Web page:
On Tuesday, the USA held legislative and regional elections.Some of you may know that the USA is kind of like Switzerland or Canada in that it is divided, geographically, into several individual states.One way of looking at the USA's political structure is that it is fifty different small countries with a large super-country placed on top of them. In some ways this is accurate and in some ways it is not; what I hope to help you understand is that the fifty states that make up the USA have a lot of political power and can do things that the national government may not like.
Next, bear in mind that our national legislature,
the Congress, is divided into two houses of equal power. Right now, the
Democrats have majorities in both houses. But the results of the 2010
elections mean that when January of 2011 comes around, the Republicans
will control one of the two houses of Congress. They are close to, but
not quite at, having a majority in the other. Congress is going to
become a lot less friendly to President Obama over the next two years
than it has been over the last two.
Because the states have a lot of power, the governors of the states are politically important people. Usually, we choose someone who has been a Governor to be President -- Barack Obama is an exception to this rule. In my adult life, most of the Presidents of the USA have served as governors of various states: Ronald Reagan was Governor of California, Bill Clinton was Governor of Arkansas, George W. Bush was Governor of Texas. Historically, candidates who have served as a state's Governor tend to do better when they run for President than candidates who have experience only as legislators.
Finally, bear in mind that there are only two parties in the USA with any real power; the Republican (center-right) and Democratic (center-left) parties so completely dominate the political scene that every other party and point of view can be safely ignored. For someone like me used to seeing two major political parties maneuver against each other, looking at political events in a nation like Brazil or France or Israel is confusing because there are so many different parties who come together to form complex, and fragile, governing coalitions that always seem to break whenever a difficult decision comes along. Our more subtle political differences are handled at the level of factions within the two big parties, not as five or six parties, none of which have a majority, fighting it out on the floor of the Congress with coalitions that shift from issue to issue. (Better or worse here? You decide. I'm just telling you how it is.)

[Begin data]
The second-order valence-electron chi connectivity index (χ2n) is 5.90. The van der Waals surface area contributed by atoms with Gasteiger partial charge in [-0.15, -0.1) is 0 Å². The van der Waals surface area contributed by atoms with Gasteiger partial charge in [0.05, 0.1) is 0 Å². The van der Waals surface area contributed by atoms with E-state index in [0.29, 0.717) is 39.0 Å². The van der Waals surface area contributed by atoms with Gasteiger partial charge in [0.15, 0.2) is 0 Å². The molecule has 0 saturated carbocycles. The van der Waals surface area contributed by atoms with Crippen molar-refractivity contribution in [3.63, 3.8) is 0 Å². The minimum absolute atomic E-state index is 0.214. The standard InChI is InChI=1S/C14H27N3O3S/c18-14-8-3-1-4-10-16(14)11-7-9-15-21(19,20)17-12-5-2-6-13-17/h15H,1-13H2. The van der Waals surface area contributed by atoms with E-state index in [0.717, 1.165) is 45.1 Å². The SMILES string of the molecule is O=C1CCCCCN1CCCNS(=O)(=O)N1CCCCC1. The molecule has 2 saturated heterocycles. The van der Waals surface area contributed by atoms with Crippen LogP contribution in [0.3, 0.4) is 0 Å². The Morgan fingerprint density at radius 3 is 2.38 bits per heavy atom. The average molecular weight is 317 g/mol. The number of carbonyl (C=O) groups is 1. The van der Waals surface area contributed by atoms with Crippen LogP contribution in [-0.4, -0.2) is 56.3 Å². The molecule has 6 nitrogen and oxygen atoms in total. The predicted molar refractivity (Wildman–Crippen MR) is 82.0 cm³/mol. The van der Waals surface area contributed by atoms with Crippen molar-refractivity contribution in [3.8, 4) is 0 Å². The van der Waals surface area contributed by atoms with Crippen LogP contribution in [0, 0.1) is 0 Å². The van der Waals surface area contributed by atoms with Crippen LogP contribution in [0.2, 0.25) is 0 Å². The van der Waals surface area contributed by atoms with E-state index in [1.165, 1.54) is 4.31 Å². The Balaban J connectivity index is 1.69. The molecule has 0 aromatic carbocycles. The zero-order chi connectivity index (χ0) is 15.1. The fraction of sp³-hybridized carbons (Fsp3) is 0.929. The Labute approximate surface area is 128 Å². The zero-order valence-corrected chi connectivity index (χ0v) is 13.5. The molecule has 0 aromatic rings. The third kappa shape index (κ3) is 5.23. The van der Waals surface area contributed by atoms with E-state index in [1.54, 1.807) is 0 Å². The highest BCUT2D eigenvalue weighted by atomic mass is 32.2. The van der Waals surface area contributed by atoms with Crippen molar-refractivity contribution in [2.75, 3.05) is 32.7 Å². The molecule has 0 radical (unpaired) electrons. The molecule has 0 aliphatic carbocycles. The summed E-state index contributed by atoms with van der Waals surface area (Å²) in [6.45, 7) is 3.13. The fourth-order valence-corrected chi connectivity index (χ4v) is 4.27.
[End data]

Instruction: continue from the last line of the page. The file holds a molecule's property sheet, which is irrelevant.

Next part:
So put all this together: 1) only two major parties hold any power at any level of government, 2) Congress divided equally between the two parties, and 3) future Presidents chosen mostly from the ranks of Governors and not from Congress. President Obama is a Democrat (the center-left party) and the big winners in the recent election were the Republicans (the center-right party). Obviously the recent election for Obama is not good news -- and here's how it's not good news for him:
Elections for our states set the wheels turning for who will be candidates for the national government in future elections. If you care about who the USA's next President will be, look to the Governors' elections. In the 2010 elections held Tuesday, 37 out of the 50 Governor's seats were available. Before the election, Democrats (the center-left party) held 25 of those 37 seats, and the Republicans (center-right) held the other 12. After the election, 12 states switched from Democratic to Republican governors and 3 states switched from Republican to Democratic governors (including my own state of California). And as I noted before, the Republicans took control of one, but not both, of the houses of Congress.
So what you can look for from the USA is President Obama spending more of his time and energy dealing with a hostile Congress than he did in the first two years of his term. So, he will have little choice but to delegate more diplomatic power to his Secretary of State, Hillary Clinton, with respect to our dealings with other nations in the world; Obama will become more of a figurehead with less time to devote to ceremonial visits or diplomatic relations with other nations and Clinton will be the one who effectively makes international policy decisions for the USA with only minimal oversight by Obama. He will also have little choice but to effect a swifter conclusion to hostilities in Afghanistan than he would have otherwise, whether on terms favorable to the USA or not, because he will need to free up governmental money and ease pressure on the military in response to Republican pressure.
This election also points to a strong challenge to be made to President Obama in 2012. For a time, it has looked like the only Republican who would step up to challenge Obama in 2012 would be Sarah Palin -- and it is widely believed that Obama would be able to defeat Palin easily for a variety of reasons that are now no longer particularly important. Now, we can expect a few Republicans who will be the right age (late 40's to early 60's), will have the right kind of experience, and who will have the political networks and fundraising ability to offer serious campaigns to be President in 2012.
If President Obama wants to keep his job through 2016, he's going to have to meet a much more serious challenge than he did before this election because he will face much stronger opposition now than had been predicted.